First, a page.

After six weeks of defiant strike action in the teeth of violent attacks by police acting on behalf of the mining bosses, when over 40 miners were killed, the Marikana platinum miners have won a significant 22% pay increase and a R2,000 payment for loss of earnings from mine owners, Lonmin.
Members of the Democratic Socialist Movement (CWI South Africa) have played an important role in the miners’ struggle, in particular, through the adoption of the demand for an industry-wide general strike.
South African capitalists are fuming in the news media, complaining that the pay concession will lead to "contagion" throughout the rest of the mining industry.
The following statement was issued by Rustenburg Joint Strike Coordinating Committee on 19 September:
"The Rustenburg Joint Strike Coordinating Committee sees the settlement between the Lonmin management and strike committee as an important victory not just for the Lonmin workers but for the general strike without which the employer would not have come to the table.
"We are inspired to continue the fight in the mines which continue to resist our united action.
Lonmin’s agreement to a 22% adjustment to wages, which means Rock Drill Operators’ basic wages are up to R11,078, plus a one-off "bonus" of R2,000, constitutes a victory on its own when workers across the economy have been forced to accept effective wage cuts through below-inflation increases.
But most important is the fact that the Lonmin bosses had to recognise the workers’ power to organise themselves independently of them and their stooges.
The framework of negotiations above the heads and behind the backs of us has been torn down.
The concession that has been won has come at a very high price - 44 dead, many more injured, arrested, tortured and harassed.
The settlement can never make up for the loss of the comrades who were murdered by the government in defence of the mining bosses or hide the true colours of the state that were exposed with the massacre on 16 August - the first state of emergency since the apartheid days.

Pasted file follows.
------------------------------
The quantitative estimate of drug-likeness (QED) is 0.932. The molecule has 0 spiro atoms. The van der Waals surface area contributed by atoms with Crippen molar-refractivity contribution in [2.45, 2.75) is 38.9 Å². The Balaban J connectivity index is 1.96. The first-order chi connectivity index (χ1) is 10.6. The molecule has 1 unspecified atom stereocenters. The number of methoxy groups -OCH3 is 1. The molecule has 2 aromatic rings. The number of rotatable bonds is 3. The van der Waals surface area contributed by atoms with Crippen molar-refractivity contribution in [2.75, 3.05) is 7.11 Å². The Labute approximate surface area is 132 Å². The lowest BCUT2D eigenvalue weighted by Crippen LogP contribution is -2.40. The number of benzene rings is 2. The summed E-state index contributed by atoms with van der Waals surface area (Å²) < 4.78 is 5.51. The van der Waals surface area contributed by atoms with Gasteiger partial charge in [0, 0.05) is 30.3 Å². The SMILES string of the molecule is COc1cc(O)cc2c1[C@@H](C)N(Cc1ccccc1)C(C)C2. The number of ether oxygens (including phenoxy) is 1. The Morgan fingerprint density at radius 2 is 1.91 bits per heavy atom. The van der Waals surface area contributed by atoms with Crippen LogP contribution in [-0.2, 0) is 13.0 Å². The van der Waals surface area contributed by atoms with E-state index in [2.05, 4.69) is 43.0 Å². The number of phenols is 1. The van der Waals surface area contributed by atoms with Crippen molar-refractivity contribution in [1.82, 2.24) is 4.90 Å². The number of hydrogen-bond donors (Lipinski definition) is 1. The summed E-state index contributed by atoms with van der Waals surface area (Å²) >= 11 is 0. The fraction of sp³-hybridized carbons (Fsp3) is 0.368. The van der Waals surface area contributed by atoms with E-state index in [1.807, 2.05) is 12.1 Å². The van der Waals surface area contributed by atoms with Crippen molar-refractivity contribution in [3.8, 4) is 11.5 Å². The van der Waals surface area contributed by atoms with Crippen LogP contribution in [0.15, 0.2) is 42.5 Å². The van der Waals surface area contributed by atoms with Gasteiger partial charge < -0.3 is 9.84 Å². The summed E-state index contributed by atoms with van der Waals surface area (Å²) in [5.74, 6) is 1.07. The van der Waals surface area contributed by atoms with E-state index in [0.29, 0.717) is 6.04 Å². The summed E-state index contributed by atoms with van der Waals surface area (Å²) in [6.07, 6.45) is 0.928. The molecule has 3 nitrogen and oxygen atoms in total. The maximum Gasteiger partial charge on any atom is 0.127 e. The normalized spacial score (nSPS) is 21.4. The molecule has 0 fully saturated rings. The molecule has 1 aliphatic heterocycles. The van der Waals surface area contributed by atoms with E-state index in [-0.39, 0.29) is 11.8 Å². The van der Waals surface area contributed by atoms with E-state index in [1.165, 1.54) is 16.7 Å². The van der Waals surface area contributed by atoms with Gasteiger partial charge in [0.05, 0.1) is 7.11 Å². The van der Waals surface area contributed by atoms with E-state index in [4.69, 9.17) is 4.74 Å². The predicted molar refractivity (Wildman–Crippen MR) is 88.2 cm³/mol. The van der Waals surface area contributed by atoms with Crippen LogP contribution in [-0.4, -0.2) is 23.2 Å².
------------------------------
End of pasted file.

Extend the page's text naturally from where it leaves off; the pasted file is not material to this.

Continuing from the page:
The only way we can begin to give them justice is by moving the struggle they spearheaded onto a higher level - we cannot continue dying fighting for crumbs.
We therefore remain determined to spread the Rustenburg-wide general strike in demand of a R12,500 living wage.
The strike is growing stronger in nearly all Rustenburg mine operations - Anglo Platinum, the world’s biggest platinum producer, Impala Platinum (second biggest), Samancor and Xstrata workers have now been joined in strike action by the workers of Royal Bafokeng’s Rasimune mine as well as by organised communities.
A very small minority of workers was back at the shafts Anglo tried to reopen yesterday [18 September].
We call on workers and communities across the country to join us and take the struggle for a better life into their own hands.
We continue to be shot at, harassed and intimidated by the police and army that have been sent to Rustenburg.
Yesterday, several striking Anglo workers were shot with rubber bullets, without provocation, by police.
We urge Cosatu [Confederation of South African Trade Unions] delegates at their ongoing national congress to remember that ’an injury to one is an injury to all’, to support our action unconditionally and to call a general strike for a R12,500 living wage and for an end to the shooting of workers.
We also call on workers and communities from throughout the country to join us in a march to Union Buildings, Pretoria on Saturday 29 September to demand justice for the comrades killed, national living wage of R12,500, the ending of the state of emergency, for a workers’ and communities’ independent investigation into the Marikana massacre, the re-employment of all workers unfairly dismissed from the mines, nationalisation of the mines under democratic control of workers and communities, to allow for decent housing, clean running water, electricity, sanitation, roads and quality education and work for all."